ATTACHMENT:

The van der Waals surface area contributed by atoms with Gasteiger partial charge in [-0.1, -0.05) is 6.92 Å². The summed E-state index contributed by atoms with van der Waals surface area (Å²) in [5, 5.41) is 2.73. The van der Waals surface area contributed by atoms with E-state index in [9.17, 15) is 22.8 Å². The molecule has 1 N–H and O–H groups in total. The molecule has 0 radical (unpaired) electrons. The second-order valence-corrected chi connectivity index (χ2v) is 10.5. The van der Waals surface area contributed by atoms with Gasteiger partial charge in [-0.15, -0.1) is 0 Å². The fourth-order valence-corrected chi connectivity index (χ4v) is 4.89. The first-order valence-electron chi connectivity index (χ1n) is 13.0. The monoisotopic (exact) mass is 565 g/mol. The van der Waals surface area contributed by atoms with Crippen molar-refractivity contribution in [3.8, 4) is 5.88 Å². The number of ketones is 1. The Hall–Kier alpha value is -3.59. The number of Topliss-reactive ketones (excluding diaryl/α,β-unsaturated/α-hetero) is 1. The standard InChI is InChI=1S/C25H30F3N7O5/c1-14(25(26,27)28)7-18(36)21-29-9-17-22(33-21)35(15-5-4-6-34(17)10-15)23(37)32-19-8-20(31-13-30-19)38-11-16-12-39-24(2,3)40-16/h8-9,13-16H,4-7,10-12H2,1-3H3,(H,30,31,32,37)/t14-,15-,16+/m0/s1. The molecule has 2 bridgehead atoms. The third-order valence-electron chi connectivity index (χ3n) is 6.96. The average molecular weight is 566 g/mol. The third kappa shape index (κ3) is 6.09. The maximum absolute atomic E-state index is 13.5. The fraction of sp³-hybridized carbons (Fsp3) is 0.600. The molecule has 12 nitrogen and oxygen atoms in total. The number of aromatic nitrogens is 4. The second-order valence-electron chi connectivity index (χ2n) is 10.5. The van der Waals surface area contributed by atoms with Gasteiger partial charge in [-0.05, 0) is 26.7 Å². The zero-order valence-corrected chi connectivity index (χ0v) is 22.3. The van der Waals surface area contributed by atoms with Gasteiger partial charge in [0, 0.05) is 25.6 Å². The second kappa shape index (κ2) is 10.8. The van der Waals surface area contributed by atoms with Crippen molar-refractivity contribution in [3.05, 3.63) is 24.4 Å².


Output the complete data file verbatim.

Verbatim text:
The van der Waals surface area contributed by atoms with Gasteiger partial charge in [-0.1, -0.05) is 6.92 Å². The summed E-state index contributed by atoms with van der Waals surface area (Å²) in [5, 5.41) is 2.73. The van der Waals surface area contributed by atoms with E-state index in [9.17, 15) is 22.8 Å². The molecule has 1 N–H and O–H groups in total. The molecule has 0 radical (unpaired) electrons. The second-order valence-corrected chi connectivity index (χ2v) is 10.5. The van der Waals surface area contributed by atoms with Gasteiger partial charge in [-0.15, -0.1) is 0 Å². The fourth-order valence-corrected chi connectivity index (χ4v) is 4.89. The first-order valence-electron chi connectivity index (χ1n) is 13.0. The monoisotopic (exact) mass is 565 g/mol. The van der Waals surface area contributed by atoms with Crippen molar-refractivity contribution in [3.8, 4) is 5.88 Å². The number of ketones is 1. The Hall–Kier alpha value is -3.59. The number of Topliss-reactive ketones (excluding diaryl/α,β-unsaturated/α-hetero) is 1. The standard InChI is InChI=1S/C25H30F3N7O5/c1-14(25(26,27)28)7-18(36)21-29-9-17-22(33-21)35(15-5-4-6-34(17)10-15)23(37)32-19-8-20(31-13-30-19)38-11-16-12-39-24(2,3)40-16/h8-9,13-16H,4-7,10-12H2,1-3H3,(H,30,31,32,37)/t14-,15-,16+/m0/s1. The molecule has 2 bridgehead atoms. The third-order valence-electron chi connectivity index (χ3n) is 6.96. The average molecular weight is 566 g/mol. The third kappa shape index (κ3) is 6.09. The maximum absolute atomic E-state index is 13.5. The fraction of sp³-hybridized carbons (Fsp3) is 0.600. The molecule has 12 nitrogen and oxygen atoms in total. The number of aromatic nitrogens is 4. The second-order valence-electron chi connectivity index (χ2n) is 10.5. The van der Waals surface area contributed by atoms with Gasteiger partial charge in [-0.05, 0) is 26.7 Å². The zero-order valence-corrected chi connectivity index (χ0v) is 22.3. The van der Waals surface area contributed by atoms with Gasteiger partial charge in [0, 0.05) is 25.6 Å². The second kappa shape index (κ2) is 10.8. The van der Waals surface area contributed by atoms with Crippen molar-refractivity contribution in [3.05, 3.63) is 24.4 Å².